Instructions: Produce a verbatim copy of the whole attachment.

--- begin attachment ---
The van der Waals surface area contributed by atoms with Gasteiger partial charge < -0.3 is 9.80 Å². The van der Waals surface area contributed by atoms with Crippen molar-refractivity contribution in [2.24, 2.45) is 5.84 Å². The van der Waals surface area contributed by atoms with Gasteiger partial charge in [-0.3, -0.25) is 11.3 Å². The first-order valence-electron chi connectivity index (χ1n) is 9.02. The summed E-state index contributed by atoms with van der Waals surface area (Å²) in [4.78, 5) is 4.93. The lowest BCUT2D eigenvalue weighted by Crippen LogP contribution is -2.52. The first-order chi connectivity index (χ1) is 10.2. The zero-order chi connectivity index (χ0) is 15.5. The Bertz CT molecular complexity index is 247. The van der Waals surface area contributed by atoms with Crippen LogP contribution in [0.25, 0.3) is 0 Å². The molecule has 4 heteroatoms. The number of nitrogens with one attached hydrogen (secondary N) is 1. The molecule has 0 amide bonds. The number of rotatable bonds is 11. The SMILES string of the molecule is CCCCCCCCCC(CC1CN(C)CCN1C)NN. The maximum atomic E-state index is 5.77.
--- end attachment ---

The van der Waals surface area contributed by atoms with Gasteiger partial charge < -0.3 is 9.80 Å². The van der Waals surface area contributed by atoms with Crippen molar-refractivity contribution in [2.24, 2.45) is 5.84 Å². The van der Waals surface area contributed by atoms with Gasteiger partial charge in [-0.3, -0.25) is 11.3 Å². The first-order valence-electron chi connectivity index (χ1n) is 9.02. The summed E-state index contributed by atoms with van der Waals surface area (Å²) in [4.78, 5) is 4.93. The lowest BCUT2D eigenvalue weighted by Crippen LogP contribution is -2.52. The first-order chi connectivity index (χ1) is 10.2. The zero-order chi connectivity index (χ0) is 15.5. The Bertz CT molecular complexity index is 247. The van der Waals surface area contributed by atoms with Crippen LogP contribution in [0.25, 0.3) is 0 Å². The molecule has 4 heteroatoms. The number of nitrogens with one attached hydrogen (secondary N) is 1. The molecule has 0 amide bonds. The number of rotatable bonds is 11. The SMILES string of the molecule is CCCCCCCCCC(CC1CN(C)CCN1C)NN. The maximum atomic E-state index is 5.77.